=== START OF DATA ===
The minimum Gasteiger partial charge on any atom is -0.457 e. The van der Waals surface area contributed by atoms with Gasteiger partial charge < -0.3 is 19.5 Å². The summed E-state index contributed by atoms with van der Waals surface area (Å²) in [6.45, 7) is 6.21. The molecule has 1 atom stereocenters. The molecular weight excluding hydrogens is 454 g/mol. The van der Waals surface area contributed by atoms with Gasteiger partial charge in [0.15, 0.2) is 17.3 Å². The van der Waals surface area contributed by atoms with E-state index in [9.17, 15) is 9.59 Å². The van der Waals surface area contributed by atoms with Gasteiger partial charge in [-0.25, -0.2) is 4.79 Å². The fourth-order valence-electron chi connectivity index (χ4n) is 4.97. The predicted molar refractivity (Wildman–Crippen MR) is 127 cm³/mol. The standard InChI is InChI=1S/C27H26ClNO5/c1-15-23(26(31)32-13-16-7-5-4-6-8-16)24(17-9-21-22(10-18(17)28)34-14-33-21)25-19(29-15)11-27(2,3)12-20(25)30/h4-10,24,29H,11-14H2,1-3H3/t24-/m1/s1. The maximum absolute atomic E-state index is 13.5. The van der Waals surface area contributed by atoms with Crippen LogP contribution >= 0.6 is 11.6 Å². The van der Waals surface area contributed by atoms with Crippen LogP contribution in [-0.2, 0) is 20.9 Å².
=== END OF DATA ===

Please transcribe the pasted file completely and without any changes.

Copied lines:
The minimum Gasteiger partial charge on any atom is -0.457 e. The van der Waals surface area contributed by atoms with Gasteiger partial charge < -0.3 is 19.5 Å². The summed E-state index contributed by atoms with van der Waals surface area (Å²) in [6.45, 7) is 6.21. The molecule has 1 atom stereocenters. The molecular weight excluding hydrogens is 454 g/mol. The van der Waals surface area contributed by atoms with Gasteiger partial charge in [0.15, 0.2) is 17.3 Å². The van der Waals surface area contributed by atoms with E-state index in [9.17, 15) is 9.59 Å². The van der Waals surface area contributed by atoms with Gasteiger partial charge in [-0.25, -0.2) is 4.79 Å². The fourth-order valence-electron chi connectivity index (χ4n) is 4.97. The predicted molar refractivity (Wildman–Crippen MR) is 127 cm³/mol. The standard InChI is InChI=1S/C27H26ClNO5/c1-15-23(26(31)32-13-16-7-5-4-6-8-16)24(17-9-21-22(10-18(17)28)34-14-33-21)25-19(29-15)11-27(2,3)12-20(25)30/h4-10,24,29H,11-14H2,1-3H3/t24-/m1/s1. The maximum absolute atomic E-state index is 13.5. The van der Waals surface area contributed by atoms with Crippen LogP contribution >= 0.6 is 11.6 Å². The van der Waals surface area contributed by atoms with Crippen LogP contribution in [-0.2, 0) is 20.9 Å².